Ash: As a trained clinical psychologist, how did you come to work on negotiation and collaboration?
Leary: Starting out, I provided direct clinical services at places like public clinics, and I had a chance to see firsthand how public service impacts families. Then, over time, rather than work on behalf of individuals and families one at a time, I wanted to work with and through the organizations that serve them. For more than two years, I worked as an advisor at the federal level for the Obama administration under three different offices: the White House Council on Women and Girls, the White House Office of National Drug Control Policy, and the White House Office of Management and Budget’s Health Division in the Public Health and Medicare branches.
From my time working in clinical settings, I was also interested in how patients and doctors negotiate their working relationships. Doctors ask their patients to do difficult things, like change their behavior—a doctor might ask a patient to change how they eat, for example, or to take a medicine with uncomfortable side effects. These discussions essentially entail some negotiation. That perspective on clinical negotiations brought me to the Program on Negotiation at Harvard Law School, which led to my interest in how many different communities negotiate change and how different sectors fail—and succeed—to collaborate.
Ash: Why did you want to join the Bloomberg Harvard City Leadership Initiative (BHCLI)?
Leary: Working at the federal level, I was introduced to the importance of what government can do on behalf of communities and to what multiple sectors can achieve together.
I was thrilled to first learn about the Bloomberg Harvard City Leadership Initiative—it was through my own students who had taken Jorrit de Jong’s Innovation Field Lab course. Jorrit and I share a passion for teaching leadership and enhancing collaboration. I like working with cities and city leaders because of how nimble they can be. As you move from city government to state systems and on up to the federal level, you encounter more constituencies and more scale, but there is also more complexity to navigate. In many instances, cities can engage in innovation more rapidly.
Ash: As a part of the BHCLI COVID-19 Local Response Initiative, you helped city leaders navigate the COVID-19 crisis in real time. What was your advice to them?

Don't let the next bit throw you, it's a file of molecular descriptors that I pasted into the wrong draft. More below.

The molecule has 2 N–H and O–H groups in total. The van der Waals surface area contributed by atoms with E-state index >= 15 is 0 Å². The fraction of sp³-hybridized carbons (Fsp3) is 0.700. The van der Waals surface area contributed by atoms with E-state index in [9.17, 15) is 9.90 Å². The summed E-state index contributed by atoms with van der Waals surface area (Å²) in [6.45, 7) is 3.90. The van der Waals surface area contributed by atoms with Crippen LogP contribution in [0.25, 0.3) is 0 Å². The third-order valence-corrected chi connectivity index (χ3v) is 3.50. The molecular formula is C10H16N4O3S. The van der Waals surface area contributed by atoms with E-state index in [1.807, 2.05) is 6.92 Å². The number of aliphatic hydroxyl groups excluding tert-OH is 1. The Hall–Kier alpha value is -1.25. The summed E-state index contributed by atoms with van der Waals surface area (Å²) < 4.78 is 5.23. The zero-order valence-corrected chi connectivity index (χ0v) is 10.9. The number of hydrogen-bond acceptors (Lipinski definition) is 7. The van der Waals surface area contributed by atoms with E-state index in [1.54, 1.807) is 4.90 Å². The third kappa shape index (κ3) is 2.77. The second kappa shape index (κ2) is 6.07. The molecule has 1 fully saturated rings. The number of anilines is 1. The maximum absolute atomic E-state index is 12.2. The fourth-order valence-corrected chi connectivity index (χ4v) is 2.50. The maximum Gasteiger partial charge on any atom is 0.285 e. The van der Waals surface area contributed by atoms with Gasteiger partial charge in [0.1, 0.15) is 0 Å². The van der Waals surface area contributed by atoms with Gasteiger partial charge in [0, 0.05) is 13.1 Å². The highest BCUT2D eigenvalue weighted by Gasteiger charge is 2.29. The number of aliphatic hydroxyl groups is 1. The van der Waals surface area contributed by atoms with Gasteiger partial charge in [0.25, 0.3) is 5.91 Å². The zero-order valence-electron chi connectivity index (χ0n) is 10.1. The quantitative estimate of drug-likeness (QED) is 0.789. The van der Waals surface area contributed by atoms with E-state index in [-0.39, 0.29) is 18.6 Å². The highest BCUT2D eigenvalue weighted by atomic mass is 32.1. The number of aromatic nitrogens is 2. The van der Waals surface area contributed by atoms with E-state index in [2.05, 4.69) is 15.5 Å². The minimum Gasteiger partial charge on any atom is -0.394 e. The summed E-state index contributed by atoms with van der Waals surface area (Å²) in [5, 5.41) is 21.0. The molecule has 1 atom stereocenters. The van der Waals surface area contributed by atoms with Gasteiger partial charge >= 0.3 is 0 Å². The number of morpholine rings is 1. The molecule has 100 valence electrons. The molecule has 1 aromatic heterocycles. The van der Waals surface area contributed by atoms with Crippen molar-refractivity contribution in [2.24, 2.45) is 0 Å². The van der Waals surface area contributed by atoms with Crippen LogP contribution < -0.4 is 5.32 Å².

Leary: Mayors and city leaders from over 300 cities worldwide joined us virtually each week to receive critical public health information on the spread of COVID-19 and crisis leadership essentials. One of the questions we heard repeatedly from them was how to support mental health, especially among their health-care workers, vulnerable populations, and teams.
Increasingly, mental health is emerging as a crucial dimension of public policy against the backdrop of this pandemic. There are a number of ways mayors—and all leaders—can help communities respond to the stresses of this crisis:
Communication is key. Acknowledge the real concerns people face; speak directly to the stressors affecting specific groups, such as small business owners and health-care workers; and keep messaging simple and accessible.
Mayors can augment access and capacity to mental health services by expanding tele-mental health, pushing out continuous updates on mental health resources, and working to connect vulnerable populations with those resources.
Help communities grieve by speaking to losses and acknowledge the hardship of being unable to mourn losses together.
Finally, it’s important for city leaders who are facing multiple crises to model self-care and support their teams.
Ash: You have now helped develop BHCLI programs that teach city leaders how to think about collaboration and negotiation. What is your go-to advice?
Leary: One is to think about your best alternative to a negotiated agreement (BATNA) as deeply as possible. In other words, what will you do instead if you’re not able to reach an agreement? Because if your BATNA is strong, it can help you advocate more forcefully. If it’s not that strong, you may need to double down on collaboration. The other is to differentiate between your position and your interests. Very often, there is a range of solutions that might meet both parties’ interests. Big picture—it is important to recognize that leadership entails looking at issues through many different lenses. The most significant issues and solutions look different to different stakeholders. Differences are also fertile ground for creative innovation when those in leadership roles can engage people in generative conversation.
Ash: What is next for you?
Leary: Women and girls, and particularly women and girls of color, are often invisible in our policy conversations. I’ve started a project within the Bloomberg Harvard City Leadership Initiative and the Ash Center on City Innovation for Women and Girls, which aims to understand city efforts towards advancing the status of women and girls. Since my experience at the federal level, I have been attuned to opportunities to look across the country and identify the “best of the best” ideas on how to address the obstacles that women and girls face and transfer that knowledge elsewhere. In September, we shared our preliminary research findings, including promising approaches within and by city governments, at a convening jointly hosted by the Ash Center and the Women and Public Policy Program for municipal practitioners, scholars, and members of the philanthropic community who often partner with cities on this work. I’m hoping we can continue to use this project as a platform to build a learning community, amplify the innovation, and create opportunities for students to work in cities to advance new initiatives. Along the way, I also hope to develop some relevant teaching cases that highlight intersectional leadership.